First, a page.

But if the Word had been in the beginning and not before the beginning, it must have begun to be before the beginning, and so the beginning would have been before the beginning, which would be a contradiction, and would be the same as though the beginning were not the beginning. Therefore it is put in a masterly way: In the beginning was the Word, so as to show that it has not begun, and consequently must necessarily have been eternal, before the beginning.

"And the Word was with God."

Where else should it have been? There never was anything outside of God. Moses says the same thing when he writes: "God said, Let there be light." Whenever God speaks the word must be with him. But here he clearly distinguishes the persons, so that the Word is a different person than God with whom it was. This passage of John does not allow the interpretation that God had been alone, because it says that something had been with God, namely, the Word. If he had been alone, why would he need to say: The Word was with God? To have something with him, is not to be alone or by himself. It should not be forgotten that the Evangelist strongly emphasizes the little word "with." For he repeats it, and clearly expresses the difference in persons to gainsay natural reason and future heretics. For while natural reason can understand that there is but one God, and many passages of Scripture substantiate it, and this is also true, yet the Scriptures also strongly oppose the idea that this same God is only one person.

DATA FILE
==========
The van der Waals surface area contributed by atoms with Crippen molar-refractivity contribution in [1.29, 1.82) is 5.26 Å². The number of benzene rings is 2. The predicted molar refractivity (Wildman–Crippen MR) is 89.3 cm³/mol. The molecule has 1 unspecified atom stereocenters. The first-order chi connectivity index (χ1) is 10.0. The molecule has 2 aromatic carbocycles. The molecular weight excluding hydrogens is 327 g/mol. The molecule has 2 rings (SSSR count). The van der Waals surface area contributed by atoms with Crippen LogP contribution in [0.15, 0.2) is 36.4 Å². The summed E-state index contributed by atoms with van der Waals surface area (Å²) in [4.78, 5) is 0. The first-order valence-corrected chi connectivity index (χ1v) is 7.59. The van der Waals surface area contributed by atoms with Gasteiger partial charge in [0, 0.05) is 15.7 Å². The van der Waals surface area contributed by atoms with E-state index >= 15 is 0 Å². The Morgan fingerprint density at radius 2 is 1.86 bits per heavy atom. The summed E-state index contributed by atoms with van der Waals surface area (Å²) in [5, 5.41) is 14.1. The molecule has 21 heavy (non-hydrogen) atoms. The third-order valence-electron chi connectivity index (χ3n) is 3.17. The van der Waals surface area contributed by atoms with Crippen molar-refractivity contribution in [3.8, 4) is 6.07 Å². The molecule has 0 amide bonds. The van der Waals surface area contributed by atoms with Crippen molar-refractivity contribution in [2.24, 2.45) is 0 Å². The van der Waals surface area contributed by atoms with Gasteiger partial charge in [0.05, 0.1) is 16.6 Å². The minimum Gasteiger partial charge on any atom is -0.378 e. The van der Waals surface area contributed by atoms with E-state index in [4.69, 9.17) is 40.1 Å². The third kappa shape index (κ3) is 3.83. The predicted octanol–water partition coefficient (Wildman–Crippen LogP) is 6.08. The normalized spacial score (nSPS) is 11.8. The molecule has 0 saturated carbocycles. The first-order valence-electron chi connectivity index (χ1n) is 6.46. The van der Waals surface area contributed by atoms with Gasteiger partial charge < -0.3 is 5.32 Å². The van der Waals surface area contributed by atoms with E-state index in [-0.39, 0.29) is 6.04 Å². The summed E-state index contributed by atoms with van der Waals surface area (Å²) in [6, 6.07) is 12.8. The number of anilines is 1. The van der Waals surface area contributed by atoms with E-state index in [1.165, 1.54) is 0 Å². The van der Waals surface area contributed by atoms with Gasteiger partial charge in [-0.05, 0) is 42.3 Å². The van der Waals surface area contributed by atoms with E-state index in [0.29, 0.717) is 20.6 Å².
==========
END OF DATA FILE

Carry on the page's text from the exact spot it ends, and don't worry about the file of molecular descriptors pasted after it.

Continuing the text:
On Seballianism/Modalism